George Pell’s sentence handed down earlier this week has polarised the nation, and some say, the world, with many saying the decision is fair and others calling it ‘soft’.
Mr Pell was given a six-year sentence, eligible for parole in just over three years. He’ll turn 78 in protective custody, where he’ll remain relatively safe from many other inmates who were victims of paedophilia, child sex abuse and friends of those who may have also fallen afoul of the corrosive cancer eating away the Catholic Church.
He may die in prison, but his accuser – in his own words – will not rest.
It’s easy to be angry about this whole affair, but as Waleed Aly sagely points out, that is why justice is not put into the hands of victims. Mr Aly praised the judge for his handling of the sentence, writing:
“We’re in an era where anger dominates our sense of morality. To be angry is to be righteous, while to temper that anger is to be somehow morally complacent, apologetic, complicit even. Of course, there’s nothing new – or wrong – in anger as a moral response. It’s a crucial part of our moral vocabulary, particularly in the face of something heinous.
“But there is something new – and wrong – in it being our only moral resource, our only way of demonstrating moral seriousness. That’s why the phenomenon of outrage culture is so runaway: we find precious few alternatives for expressing our moral agency, so we get angry at the minor and the momentous alike. The result is that we’re forgetting how to hold our anger in tension with anything else, especially in serious cases.”
During Mr Pell’s sentencing, County Court chief judge Peter Kidd highlighted the heinous deeds committed by the former cardinal, but also intimated that part of Mr Pell’s punishment would have been, and will be, his public vilification.
Many are satisfied with the length of the sentence, but others say it is not reflective of the crimes committed which could have put Mr Pell away for a maximum of 50 years.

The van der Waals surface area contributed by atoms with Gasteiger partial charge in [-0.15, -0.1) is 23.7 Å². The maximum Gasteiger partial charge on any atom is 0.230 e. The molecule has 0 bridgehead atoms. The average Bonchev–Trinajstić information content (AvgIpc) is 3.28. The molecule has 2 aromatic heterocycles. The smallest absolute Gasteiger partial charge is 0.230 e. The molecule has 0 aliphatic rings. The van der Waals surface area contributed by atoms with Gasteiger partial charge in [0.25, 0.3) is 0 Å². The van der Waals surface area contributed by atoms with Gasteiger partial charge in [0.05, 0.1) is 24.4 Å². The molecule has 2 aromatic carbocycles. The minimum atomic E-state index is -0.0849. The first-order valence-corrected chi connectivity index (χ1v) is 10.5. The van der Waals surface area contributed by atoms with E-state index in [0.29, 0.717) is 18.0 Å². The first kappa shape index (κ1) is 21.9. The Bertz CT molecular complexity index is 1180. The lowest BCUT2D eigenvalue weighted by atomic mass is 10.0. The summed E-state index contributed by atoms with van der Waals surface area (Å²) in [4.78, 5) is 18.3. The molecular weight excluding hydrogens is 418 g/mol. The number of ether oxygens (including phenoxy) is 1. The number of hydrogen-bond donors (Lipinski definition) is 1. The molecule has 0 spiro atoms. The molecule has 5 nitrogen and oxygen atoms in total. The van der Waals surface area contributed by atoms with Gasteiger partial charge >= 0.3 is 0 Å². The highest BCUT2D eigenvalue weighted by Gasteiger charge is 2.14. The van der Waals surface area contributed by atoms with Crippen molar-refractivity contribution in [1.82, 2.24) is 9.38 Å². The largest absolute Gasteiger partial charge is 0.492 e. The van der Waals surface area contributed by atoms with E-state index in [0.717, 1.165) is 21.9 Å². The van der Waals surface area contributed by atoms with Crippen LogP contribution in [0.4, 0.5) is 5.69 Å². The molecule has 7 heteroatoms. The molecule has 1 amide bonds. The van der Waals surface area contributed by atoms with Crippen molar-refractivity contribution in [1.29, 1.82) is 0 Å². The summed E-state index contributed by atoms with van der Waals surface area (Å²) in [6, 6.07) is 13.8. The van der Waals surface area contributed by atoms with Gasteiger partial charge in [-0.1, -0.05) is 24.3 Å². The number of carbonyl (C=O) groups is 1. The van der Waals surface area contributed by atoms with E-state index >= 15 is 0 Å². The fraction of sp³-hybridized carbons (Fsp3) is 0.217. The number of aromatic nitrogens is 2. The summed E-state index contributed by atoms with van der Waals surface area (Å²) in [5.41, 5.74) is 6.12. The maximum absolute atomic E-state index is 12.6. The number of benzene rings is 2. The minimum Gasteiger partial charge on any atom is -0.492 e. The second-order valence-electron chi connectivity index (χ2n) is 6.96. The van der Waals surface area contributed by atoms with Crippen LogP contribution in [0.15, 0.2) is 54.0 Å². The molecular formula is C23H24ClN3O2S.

One wonders if his position saved him from such a sentence. Let’s not forget that it would have been more a symbolic sentencing – regardless of his standing in the church and in the eyes of the ‘big man’ upstairs, he will not live that long.
In an article on ABC News, Louise Milligan, author of Cardinal, The Rise and Fall of George Pell and a witness in the case, said when she saw Mr Pell in the sentencing hearing, he looked as if he’d aged years in a matter of weeks. He was no longer the man of power, but a feeble, greying man in a beige jacket and black shirt – sans collar and Order of Australia pin.
A sentence has been handed down, but this whole affair isn’t over. Mr Pell still maintains his innocence and intends to appeal his conviction. If it happened that his conviction was overturned, we will no doubt see a public parade of pitchforks and firesticks. This case has become a litmus test for what many would like to see happen to a plethora of priests accused of the same inexcusable crimes.
Many are disgusted with the church, but is it a fair assumption that all people leading or involved in the church are bad? No. The church, with all its failures, has helped millions throughout history. It’s still helping millions today. There are phenomenal people of faith who are doing wonderful things in the community.
And while that doesn’t excuse past atrocities and ongoing acts of sexual abuse, we shouldn’t paint all people of faith with the same brush. Church is separate from faith. The same goes for all religions. Everyone has the right to believe.
Still, if Mr Pell has committed these crimes, he should be put away for life – however long that may be. He should receive the same treatment as those on the lowest rung found guilty of the same crimes. If guilty, his public vilification is not punishment enough.
We just shouldn’t forget that until he is truly found guilty, he should be treated like a human.
What do you think of Mr Pell’s sentence? Was is just? Do you think there’s a chance that his conviction overturned? Tell us what you think in our Friday Flash Poll.
And, of course, we welcome your opinion in the comments section below.
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